The restoration and enhancement of a hidden beauty
Nowadays, the architectural restoration is still a controversial topic; the comparison between the various schools of thought is open and there are numerous ways to approach the work.
Our Architectural Studio has recently carried out a restoration project in the historic centre of Rome, in cooperation with the Restorer Leonida Pelagalli. Before talking about our project "Walking through the historical alleys", a brief introduction: on Art. 29, Paragraph 4 of the Code of Cultural Heritage and Landscape. This Paragraph states: "Restoration must be understood as a direct intervention on the asset by means of a series of operations, aimed at the material integrity and restoration of the asset, its preservation and the conveyance of its cultural values. According to the current legislation, in the event of real estates located in areas declared at seismic hazard, the restoration must include structural improvement interventions."
However, this Paragraph does not exhaustively define the term "Preservation"; consequently, different approaches have developed over the years, which are briefly summarised below:
The restoration can be divided into:
Critical-preservative restoration: defined by the Art Historian Cesare Brandi. His approach proposes the restoration project as a "critical reading" of the monument, to be preserved in the same way we received it. The work is restored preserving the various alterations that time has exerted on the original materials (patina). This approach is the closest one to the aforementioned legislation, since it aims to preserve the information contained in the asset.
Prepositive-mimetic restoration: the Restorer completes the lost portions of the works and, in some cases, may recreate the ideal existing or presumed shape of the work.
THE PRESERVATION STATE OF OUR VAULT
The restoration approach to our project was mainly preservative.
The room is located on the ground floor and consists of a large quadrangular premise. It is covered by a cloister vault with lunettes. The decorations are mainly of a vegetal nature: a deep green laurel leaves garland runs along the entire perimeter of the vault, and delimits the spaces decorated with volutes and racemes.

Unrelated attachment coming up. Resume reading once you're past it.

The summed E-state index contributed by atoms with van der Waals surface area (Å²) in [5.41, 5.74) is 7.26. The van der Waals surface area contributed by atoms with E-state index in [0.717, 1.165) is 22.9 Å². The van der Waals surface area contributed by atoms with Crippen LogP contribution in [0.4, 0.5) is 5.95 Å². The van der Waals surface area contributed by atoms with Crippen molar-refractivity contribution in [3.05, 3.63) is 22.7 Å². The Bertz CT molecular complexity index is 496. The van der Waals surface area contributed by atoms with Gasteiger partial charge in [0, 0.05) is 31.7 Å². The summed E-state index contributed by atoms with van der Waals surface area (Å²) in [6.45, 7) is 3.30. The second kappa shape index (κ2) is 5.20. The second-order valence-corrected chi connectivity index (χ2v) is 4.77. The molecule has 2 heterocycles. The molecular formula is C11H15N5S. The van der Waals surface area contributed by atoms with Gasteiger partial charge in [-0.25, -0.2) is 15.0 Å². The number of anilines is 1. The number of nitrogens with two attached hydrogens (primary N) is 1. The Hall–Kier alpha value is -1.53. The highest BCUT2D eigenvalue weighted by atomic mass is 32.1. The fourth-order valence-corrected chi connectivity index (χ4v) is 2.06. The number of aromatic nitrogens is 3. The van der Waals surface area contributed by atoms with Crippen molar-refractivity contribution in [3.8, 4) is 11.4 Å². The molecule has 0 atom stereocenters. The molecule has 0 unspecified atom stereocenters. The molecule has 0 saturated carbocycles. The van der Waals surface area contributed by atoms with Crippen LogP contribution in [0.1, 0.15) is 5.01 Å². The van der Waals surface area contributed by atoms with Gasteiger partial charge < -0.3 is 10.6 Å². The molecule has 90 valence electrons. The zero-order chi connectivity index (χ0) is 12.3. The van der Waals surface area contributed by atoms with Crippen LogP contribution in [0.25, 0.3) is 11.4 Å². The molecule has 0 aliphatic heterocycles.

The surface of the vault is plastered with pozzolana mortar and decorated with the "lime" technique. Dangerous detachments of plaster had caused the fall of portions of painted mortar, with decohesion of the pigments which made up the colours. Although the vault was well preserved, several portions were abrased and a recent light painting has concealed large painted surfaces.
Given that the painting was in a precarious condition, we decided to mainly intervene with a dry cleaning, limiting the use of aqueous solutions to specific well-preserved areas. Our intervention was therefore divided into different stages.
Stage 1: Study of the work, both in its entirety and through the mapping of its surfaces. This allowed us to record the preservation state of the various materials that make up the work.
Stage 2: We removed the incoherent deposits, such as dust, soil, etc., that had settled on the surface over the years; in this phase, we also identified the portions of plaster already detached or that were falling down.
Stage 3: Once the unstable portions have been delimited, we applied a protective coating, by using one or more layers of gauze or special paper to the painted surface, to temporarily stabilise the surfaces and consequently facilitate the subsequent reinforcement.
Stage 4:Micro-injections were carried out between the various levels of the plaster, to give cohesion to the disintegrated microstructures o
Stage 5: We removed the improper materials from the painted surface. These are the result of the alteration of materials intentionally used in previous restorations, or inadequate or no longer functional. Chemical products or manual mechanical systems (cellulose pulp wraps) were used for the cleaning; this operation is irreversible and requires the attention and experience of the Restorer. If it is badly performed it may damage the work forever.
Stage 6: The stucco work involved the identification and application of materials, compatible with the original ones. The mortar to be used must be composed with aggregates and binders, whose granulometry and colour is similar to that on which the decoration is present.
Stage 7: The pictorial reintegration was performed by means of a sub-level technique, to keep the Restorer's intervention recognisable. Neutral colours were used where the painting was missing.